Lowry demands better HSE viability for GP care Rural Ireland health care under attack
Deputy Michael Lowry has called for immediate action in relation to the current Bansha GP crisis. With the current General Practitioner retiring, the position to fill this post has been advertised; however, with the closing date for applications fast approaching, no interest in securing this position has, as yet, been registered.
“In the past a ‘Rural Practice Allowance’, was paid to assist Doctors with essential operating costs. This allowance is no longer being offered to replacement physicians. The withdrawal of this ‘Rural Practice Allowance’ to such areas automatically deprives patients the right to attract doctors into rural communities; making GP practices no longer viable.
Medical General Practices are dying nationally but in particular the area of County Tipperary. Post after post in the Irish countryside are falling vacant, with no incentive to attract health professionals, many of whom have left this country in favour of superior opportunities abroad.
This most recent issue further highlights the challenges that rural dwellers face on a day-to-day bases. The village of Bansha and its surrounding areas is yet another example of how rural Ireland is constantly under attack. In recent months, Bansha has lost most of its transport services involving the transfer of very ill individuals to hospitals for treatment or appointments. Having lost the services of their local post office, they now also face the genuine possibility that they will lose the most basic of human rights; that of any local health care.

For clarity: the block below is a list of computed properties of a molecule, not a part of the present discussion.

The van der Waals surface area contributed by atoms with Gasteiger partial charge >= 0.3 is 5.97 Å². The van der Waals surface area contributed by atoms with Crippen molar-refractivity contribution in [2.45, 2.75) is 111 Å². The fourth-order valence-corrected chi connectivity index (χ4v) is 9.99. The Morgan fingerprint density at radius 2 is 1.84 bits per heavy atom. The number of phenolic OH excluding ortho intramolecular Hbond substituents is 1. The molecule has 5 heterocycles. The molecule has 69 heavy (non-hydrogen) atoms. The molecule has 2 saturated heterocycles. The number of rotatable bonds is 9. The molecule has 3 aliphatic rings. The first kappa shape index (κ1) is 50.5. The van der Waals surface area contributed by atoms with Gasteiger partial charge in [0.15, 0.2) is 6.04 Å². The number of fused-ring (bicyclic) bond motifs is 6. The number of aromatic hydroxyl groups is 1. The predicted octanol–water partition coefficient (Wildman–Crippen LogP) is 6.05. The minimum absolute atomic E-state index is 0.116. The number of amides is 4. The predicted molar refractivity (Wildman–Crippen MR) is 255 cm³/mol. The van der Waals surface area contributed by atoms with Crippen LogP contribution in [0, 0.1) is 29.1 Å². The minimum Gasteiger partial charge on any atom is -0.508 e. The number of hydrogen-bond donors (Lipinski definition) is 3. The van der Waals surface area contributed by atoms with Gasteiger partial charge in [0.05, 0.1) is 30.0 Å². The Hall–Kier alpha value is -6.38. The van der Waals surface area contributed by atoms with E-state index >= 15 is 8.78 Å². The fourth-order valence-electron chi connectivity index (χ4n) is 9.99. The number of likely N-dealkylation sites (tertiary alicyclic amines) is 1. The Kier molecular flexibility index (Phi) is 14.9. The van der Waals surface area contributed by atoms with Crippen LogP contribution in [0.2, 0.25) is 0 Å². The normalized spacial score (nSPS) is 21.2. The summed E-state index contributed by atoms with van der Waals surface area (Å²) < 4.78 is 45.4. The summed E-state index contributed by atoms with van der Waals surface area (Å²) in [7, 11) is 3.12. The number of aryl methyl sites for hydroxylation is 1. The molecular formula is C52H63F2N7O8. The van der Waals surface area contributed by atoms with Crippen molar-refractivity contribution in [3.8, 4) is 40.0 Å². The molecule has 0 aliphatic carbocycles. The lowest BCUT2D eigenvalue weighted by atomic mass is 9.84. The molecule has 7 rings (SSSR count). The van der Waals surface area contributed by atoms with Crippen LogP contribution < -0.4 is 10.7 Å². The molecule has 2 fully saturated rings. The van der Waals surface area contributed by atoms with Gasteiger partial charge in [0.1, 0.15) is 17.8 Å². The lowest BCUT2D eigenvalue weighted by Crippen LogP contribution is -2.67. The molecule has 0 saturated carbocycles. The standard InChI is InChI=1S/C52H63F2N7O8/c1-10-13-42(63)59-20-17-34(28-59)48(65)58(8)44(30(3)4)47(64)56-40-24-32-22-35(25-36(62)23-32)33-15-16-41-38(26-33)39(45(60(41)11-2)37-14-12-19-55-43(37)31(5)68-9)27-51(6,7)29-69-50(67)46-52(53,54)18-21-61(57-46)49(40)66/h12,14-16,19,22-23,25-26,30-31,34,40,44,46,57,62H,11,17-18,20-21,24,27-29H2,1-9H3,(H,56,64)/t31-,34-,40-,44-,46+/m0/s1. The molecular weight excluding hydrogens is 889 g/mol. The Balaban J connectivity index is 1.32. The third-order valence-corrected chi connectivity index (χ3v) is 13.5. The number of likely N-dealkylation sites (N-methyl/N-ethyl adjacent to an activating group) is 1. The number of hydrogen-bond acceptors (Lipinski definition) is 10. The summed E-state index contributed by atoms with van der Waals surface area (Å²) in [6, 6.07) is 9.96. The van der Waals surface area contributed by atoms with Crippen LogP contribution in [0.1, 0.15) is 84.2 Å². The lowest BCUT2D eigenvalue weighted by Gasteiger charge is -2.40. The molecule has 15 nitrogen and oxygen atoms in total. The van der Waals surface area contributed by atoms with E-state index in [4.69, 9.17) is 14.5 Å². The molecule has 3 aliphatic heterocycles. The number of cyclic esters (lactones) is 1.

Bansha’s heath care centre currently provides professional quality service to the local community, together with parts of Cahir, Golden and the Glen of Aherlow. Presently between Medical Card holders & private patients, the local area takes care of over 2,000 individuals. With free GP care being rolled out nationally for under 6’s and over 70’s, it is ludicrous to think that those now eligible will find themselves in acute emergency cases where no doctor will be found in the village of Bansha.
I have been in contact with the Health Service Executive (HSE) and have requested that they immediately make a fully focused and determined effort to viably attract a GP to fill this rural position” concluded Michael Lowry.
The people of Tipperary and the Staff of South Tipperary General Hospital deserve clarity into the governance and future of Maternity services at the Clonmel Hospital.
Deputy Michael Lowry has called for clarity on the external review completed by Mr. David Flory into the governance of Maternity Department services at South Tipperary General Hospital (STGH) Clonmel, Co Tipperary.
Deputy Michael Lowry said; this report is disturbing in the context of the long-term future of maternity services at South Tipperary General Hospital.
Deputy Lowry stated; South Tipperary General Hospital provides a vital service to the People of Tipperary. In 2014 there were 1,102 births registered in the hospital. The people of Tipperary and the Staff of South Tipperary General Hospital deserve clarity into the governance and future of Maternity services at the Hospital.
Deputy Lowry Concluded; I hereby Call on the Minister for Health to clarify the Government’s attitude to this report and give reassurance that there will be no reduction in the level of quality or services which are currently provided by South Tipperary General Hospital.